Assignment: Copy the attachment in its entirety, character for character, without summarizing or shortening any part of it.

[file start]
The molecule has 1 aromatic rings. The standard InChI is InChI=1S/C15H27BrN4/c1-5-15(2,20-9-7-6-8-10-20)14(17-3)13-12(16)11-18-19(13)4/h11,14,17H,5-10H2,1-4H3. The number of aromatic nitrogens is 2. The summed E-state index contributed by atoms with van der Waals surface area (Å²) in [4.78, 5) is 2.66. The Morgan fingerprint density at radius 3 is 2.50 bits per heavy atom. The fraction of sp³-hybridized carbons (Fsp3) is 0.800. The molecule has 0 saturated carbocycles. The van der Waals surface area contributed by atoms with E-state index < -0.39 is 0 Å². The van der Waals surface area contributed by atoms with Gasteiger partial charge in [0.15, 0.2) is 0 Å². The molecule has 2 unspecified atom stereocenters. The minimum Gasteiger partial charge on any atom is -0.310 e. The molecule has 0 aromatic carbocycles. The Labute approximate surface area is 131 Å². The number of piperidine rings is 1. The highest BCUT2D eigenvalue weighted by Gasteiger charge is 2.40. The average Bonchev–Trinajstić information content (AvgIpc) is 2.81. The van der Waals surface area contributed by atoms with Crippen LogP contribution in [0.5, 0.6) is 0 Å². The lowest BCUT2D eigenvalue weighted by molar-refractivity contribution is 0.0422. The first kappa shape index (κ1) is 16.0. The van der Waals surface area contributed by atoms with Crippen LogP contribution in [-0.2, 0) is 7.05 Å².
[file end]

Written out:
The molecule has 1 aromatic rings. The standard InChI is InChI=1S/C15H27BrN4/c1-5-15(2,20-9-7-6-8-10-20)14(17-3)13-12(16)11-18-19(13)4/h11,14,17H,5-10H2,1-4H3. The number of aromatic nitrogens is 2. The summed E-state index contributed by atoms with van der Waals surface area (Å²) in [4.78, 5) is 2.66. The Morgan fingerprint density at radius 3 is 2.50 bits per heavy atom. The fraction of sp³-hybridized carbons (Fsp3) is 0.800. The molecule has 0 saturated carbocycles. The van der Waals surface area contributed by atoms with E-state index < -0.39 is 0 Å². The van der Waals surface area contributed by atoms with Gasteiger partial charge in [0.15, 0.2) is 0 Å². The molecule has 2 unspecified atom stereocenters. The minimum Gasteiger partial charge on any atom is -0.310 e. The molecule has 0 aromatic carbocycles. The Labute approximate surface area is 131 Å². The number of piperidine rings is 1. The highest BCUT2D eigenvalue weighted by Gasteiger charge is 2.40. The average Bonchev–Trinajstić information content (AvgIpc) is 2.81. The van der Waals surface area contributed by atoms with Crippen LogP contribution in [0.5, 0.6) is 0 Å². The lowest BCUT2D eigenvalue weighted by molar-refractivity contribution is 0.0422. The first kappa shape index (κ1) is 16.0. The van der Waals surface area contributed by atoms with Crippen LogP contribution in [-0.2, 0) is 7.05 Å².